Social Mobility in Kerala

Social Mobility in Kerala : Modernity and Identity in Conflict

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The Izhavas are an ex-untouchable community in the southern Indian state of Kerala. Politically and economically weak, stigmatised as 'toddy tappers' and 'devil dancers', and considered unapproachable by clean caste Hindus, a century ago Izhavas were associated with other manual-labouring untouchable castes. In recent decades they have sought to improve their position by accumulating economic, symbolic and cultural capital through employment, religion, politics, migration, marriage, education and have tried to assert their right to mobility, often in the face of opposition from their high status Christian and Nayar neighbours. This study examines how Izhavas, through repudiation of their nineteenth-century identity and search for mobility, have come into complex relationships with modernity, colonialism and globalisation. Filippo Osella and Caroline Osella highlight the complexities and contradictions of modern identity, both locally and globally. The authors' approach builds upon and goes beyond a south Asian focus, showing how the Izhavas represent the rise of formerly stigmatised groups who remain at the same time trapped by stereotype and material disadvantage. Absolute mobility, they argue, has not led to relative mobility within a society which remains stratified and prone to new forms of social more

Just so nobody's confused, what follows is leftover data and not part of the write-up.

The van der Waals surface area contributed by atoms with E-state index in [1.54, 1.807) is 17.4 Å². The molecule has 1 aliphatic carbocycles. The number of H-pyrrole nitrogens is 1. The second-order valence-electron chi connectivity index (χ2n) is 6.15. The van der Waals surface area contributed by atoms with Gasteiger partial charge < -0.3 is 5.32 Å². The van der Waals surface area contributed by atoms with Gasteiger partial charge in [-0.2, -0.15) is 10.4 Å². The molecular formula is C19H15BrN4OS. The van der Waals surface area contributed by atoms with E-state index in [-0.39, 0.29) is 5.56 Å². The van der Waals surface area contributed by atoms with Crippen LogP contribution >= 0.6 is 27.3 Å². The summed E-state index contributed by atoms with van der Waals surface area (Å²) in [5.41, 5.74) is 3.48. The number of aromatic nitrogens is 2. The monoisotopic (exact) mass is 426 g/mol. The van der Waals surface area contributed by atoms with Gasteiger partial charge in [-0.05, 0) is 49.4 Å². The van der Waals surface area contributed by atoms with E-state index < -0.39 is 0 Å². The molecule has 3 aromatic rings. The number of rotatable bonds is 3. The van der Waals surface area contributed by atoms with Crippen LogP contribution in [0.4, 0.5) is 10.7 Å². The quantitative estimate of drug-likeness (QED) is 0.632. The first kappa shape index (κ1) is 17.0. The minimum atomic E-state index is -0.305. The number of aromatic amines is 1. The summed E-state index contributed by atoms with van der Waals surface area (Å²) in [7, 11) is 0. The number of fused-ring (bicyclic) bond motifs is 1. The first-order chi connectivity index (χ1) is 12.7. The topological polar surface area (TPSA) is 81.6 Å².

Product details

  • Hardback | 336 pages
  • 135.1 x 219.5 x 27.9mm | 646.94g
  • London, United Kingdom
  • English
  • 0745316948
  • 9780745316949

About Filippo Osella

Filippo Osella teaches anthropology at the University of Sussex. Caroline Osella teaches at the School of Oriental and African Studies, University of more

Table of contents

Acknowledgements Preface 1. Introduction 2. Working for Progress 3. Marriage and Mobility 4. Consumption: Promises of Escape 5. Religion as a Tool for Mobility 6. Mobility and Power 7. Micropolitics, or the Political in the Personal 8. Conclusions Glossary Notes Bibliography Indexshow more

Review quote

'This comprehensive ethnographic study by two social anthropologists of a community in the southern Indian state of Kerala provides a deep understanding of Keralite society, setting it within a complex analytical framework that goes far beyond most previous literature on the area.' -- International Review of Social History 'Essential reading for Indianists and those engaged in the comparative study of modernity, be they anthropologists, historians, or sociologists' -- Ethnosshow more

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